The Red Wine Antioxidant Resveratrol Prevents Cardiomyocyte Injury Following Ischemia-Reperfusion Via Multiple Sites and Mechanisms Academic Article uri icon

abstract

  • The objective was a comprehensive investigation of the mechanisms and sites of resveratrol cardioprotection during and following ischemia-reperfusion (I-R) injury, and to determine whether direct preservation of cardiomyocytes is an important site of cardioprotection. We now provide the first definitive evidence that resveratrol specifically protects cardiomyocytes from I-R injury via a combination of suppression of superoxide levels and activation of potassium channels. This protection is apparent whether resveratrol is present for the full duration of the insult or only on recovery. In addition, resveratrol improved postischemic recovery of left ventricular contractile function, attenuated myocardial injury, and increased myocardial activation of the survival kinase Akt in the intact heart. Furthermore, resveratrol elicited direct concentration-dependent protective actions on the vasculature (vasorelaxation, superoxide suppression) and enhanced endothelium-dependent vasodilatation. Resveratrol thus targets a number of consequences of myocardial I-R, including release of reactive oxygen species, loss of recovery of contractile function, and impaired endothelium-dependent vasodilatation. Previous evidence indicates that resveratrol elicits potent preconditioning in the heart. Given that myocardial ischemic events are often unpredictable in humans, the findings that resveratrol protection is also evident when administered during and/or after the insult adds new dimensions to the clinical potential of resveratrol.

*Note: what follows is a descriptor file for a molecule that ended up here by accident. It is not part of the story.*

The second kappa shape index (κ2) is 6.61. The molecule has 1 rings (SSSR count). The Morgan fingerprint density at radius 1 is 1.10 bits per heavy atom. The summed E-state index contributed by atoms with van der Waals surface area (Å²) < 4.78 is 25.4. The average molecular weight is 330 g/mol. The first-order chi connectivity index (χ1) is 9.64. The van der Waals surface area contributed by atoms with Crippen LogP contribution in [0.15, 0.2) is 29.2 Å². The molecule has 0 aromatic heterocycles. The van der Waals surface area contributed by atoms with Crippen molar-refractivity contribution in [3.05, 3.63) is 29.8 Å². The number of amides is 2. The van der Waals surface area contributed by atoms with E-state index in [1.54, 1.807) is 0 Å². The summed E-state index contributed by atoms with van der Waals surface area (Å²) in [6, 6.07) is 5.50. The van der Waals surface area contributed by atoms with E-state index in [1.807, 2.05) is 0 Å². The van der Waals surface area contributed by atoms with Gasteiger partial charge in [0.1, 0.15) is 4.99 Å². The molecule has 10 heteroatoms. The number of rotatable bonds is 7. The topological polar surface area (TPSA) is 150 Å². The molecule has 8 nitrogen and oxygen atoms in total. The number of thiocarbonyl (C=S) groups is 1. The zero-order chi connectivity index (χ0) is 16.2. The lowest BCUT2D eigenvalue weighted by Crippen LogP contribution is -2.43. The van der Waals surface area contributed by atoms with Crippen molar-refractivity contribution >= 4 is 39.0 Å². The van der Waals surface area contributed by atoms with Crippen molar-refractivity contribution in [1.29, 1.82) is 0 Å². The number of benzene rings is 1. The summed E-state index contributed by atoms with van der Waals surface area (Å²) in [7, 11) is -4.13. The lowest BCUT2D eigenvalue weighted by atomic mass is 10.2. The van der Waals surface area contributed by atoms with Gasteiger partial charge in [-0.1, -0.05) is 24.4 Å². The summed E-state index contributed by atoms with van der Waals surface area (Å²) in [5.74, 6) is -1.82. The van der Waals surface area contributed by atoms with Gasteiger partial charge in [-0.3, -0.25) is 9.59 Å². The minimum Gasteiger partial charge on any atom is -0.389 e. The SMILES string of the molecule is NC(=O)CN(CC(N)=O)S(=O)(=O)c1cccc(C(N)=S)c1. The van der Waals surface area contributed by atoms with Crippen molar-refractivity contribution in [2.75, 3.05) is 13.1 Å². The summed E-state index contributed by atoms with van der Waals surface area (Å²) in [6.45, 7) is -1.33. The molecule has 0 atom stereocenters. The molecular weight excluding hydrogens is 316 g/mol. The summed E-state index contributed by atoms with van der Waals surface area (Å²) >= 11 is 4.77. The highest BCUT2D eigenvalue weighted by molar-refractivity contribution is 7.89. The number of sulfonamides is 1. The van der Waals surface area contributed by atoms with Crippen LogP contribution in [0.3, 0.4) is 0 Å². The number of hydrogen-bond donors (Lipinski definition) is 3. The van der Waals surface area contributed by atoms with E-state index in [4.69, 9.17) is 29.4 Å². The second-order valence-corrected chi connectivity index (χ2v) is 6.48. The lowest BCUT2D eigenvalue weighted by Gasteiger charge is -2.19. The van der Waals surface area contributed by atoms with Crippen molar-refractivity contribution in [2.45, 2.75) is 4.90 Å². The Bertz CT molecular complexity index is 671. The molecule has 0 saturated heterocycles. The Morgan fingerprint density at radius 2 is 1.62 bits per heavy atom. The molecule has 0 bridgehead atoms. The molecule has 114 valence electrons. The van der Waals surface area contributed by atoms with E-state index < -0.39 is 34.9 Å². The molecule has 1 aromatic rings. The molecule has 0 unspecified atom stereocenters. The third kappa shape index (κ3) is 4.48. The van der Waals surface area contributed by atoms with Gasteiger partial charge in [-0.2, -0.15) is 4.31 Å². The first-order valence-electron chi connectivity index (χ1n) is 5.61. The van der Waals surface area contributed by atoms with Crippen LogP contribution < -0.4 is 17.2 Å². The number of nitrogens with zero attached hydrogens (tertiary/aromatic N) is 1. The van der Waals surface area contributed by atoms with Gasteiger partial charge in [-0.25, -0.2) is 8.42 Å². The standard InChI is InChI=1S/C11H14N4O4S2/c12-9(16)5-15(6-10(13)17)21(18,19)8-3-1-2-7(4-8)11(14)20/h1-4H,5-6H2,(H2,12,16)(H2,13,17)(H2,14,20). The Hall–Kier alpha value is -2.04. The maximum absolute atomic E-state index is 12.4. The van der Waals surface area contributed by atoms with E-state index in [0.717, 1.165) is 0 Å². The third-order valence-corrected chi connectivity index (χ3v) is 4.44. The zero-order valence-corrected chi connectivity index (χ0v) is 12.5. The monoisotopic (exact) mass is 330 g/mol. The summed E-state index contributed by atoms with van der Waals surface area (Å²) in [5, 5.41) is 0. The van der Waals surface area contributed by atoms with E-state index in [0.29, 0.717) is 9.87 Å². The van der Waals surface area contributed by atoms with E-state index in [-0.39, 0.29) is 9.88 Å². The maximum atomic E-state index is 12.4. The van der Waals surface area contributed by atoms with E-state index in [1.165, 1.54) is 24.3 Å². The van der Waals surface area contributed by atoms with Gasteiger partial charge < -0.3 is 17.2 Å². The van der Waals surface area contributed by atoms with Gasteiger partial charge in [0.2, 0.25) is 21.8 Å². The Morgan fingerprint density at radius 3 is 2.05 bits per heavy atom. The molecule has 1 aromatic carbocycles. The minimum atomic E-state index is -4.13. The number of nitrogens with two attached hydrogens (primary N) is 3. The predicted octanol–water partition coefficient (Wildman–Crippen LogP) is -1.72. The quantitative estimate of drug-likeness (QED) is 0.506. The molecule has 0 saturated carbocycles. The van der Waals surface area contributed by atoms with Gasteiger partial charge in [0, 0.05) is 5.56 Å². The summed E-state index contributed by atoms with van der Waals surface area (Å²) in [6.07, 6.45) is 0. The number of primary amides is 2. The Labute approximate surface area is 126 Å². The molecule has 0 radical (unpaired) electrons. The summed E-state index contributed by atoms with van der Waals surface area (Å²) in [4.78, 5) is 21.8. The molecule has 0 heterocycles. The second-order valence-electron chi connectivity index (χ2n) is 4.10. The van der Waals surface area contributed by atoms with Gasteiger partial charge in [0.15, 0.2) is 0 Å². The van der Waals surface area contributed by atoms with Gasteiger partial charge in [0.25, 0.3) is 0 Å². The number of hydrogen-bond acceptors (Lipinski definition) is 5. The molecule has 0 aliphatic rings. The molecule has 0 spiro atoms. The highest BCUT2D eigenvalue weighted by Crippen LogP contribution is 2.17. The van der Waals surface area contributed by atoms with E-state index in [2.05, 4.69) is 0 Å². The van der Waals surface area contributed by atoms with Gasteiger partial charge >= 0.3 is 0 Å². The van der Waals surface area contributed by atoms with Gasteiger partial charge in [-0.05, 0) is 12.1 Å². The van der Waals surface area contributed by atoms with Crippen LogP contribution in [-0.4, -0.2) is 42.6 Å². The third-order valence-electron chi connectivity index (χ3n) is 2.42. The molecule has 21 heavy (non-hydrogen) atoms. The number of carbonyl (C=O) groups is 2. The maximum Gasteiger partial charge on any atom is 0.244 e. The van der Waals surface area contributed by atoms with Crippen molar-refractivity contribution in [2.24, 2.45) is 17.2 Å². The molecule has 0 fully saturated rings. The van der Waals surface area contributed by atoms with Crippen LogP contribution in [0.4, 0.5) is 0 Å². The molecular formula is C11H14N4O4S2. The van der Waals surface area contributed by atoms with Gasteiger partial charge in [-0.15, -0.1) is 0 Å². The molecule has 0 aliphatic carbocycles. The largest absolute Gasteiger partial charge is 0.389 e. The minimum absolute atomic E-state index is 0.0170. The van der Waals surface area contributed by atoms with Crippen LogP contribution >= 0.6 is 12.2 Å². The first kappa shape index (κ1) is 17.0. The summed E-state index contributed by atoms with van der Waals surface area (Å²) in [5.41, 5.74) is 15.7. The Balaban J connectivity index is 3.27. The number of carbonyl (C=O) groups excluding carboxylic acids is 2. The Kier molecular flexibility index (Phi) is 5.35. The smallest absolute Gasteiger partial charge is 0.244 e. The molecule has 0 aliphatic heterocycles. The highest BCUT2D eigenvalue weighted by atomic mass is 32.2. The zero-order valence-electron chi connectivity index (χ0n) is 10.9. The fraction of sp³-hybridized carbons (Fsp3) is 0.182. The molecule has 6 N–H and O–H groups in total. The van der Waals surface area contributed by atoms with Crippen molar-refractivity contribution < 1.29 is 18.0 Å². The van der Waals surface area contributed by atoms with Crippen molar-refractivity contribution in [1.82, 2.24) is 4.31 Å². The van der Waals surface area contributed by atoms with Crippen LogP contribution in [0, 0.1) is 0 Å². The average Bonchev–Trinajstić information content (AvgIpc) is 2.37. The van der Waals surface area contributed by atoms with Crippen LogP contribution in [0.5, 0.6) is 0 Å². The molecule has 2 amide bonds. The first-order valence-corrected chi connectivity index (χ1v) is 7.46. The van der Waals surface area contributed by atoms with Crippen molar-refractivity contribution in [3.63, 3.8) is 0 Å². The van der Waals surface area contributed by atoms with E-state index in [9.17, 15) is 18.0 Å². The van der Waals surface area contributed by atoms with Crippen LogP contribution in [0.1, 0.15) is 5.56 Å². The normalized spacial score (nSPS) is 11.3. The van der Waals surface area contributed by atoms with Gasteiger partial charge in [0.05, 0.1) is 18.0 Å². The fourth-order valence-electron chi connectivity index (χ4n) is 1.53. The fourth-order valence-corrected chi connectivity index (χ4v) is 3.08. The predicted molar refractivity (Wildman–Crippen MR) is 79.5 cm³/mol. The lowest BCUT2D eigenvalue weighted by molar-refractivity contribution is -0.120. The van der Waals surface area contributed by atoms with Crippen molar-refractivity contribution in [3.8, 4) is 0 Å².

authors

publication date

  • January 2007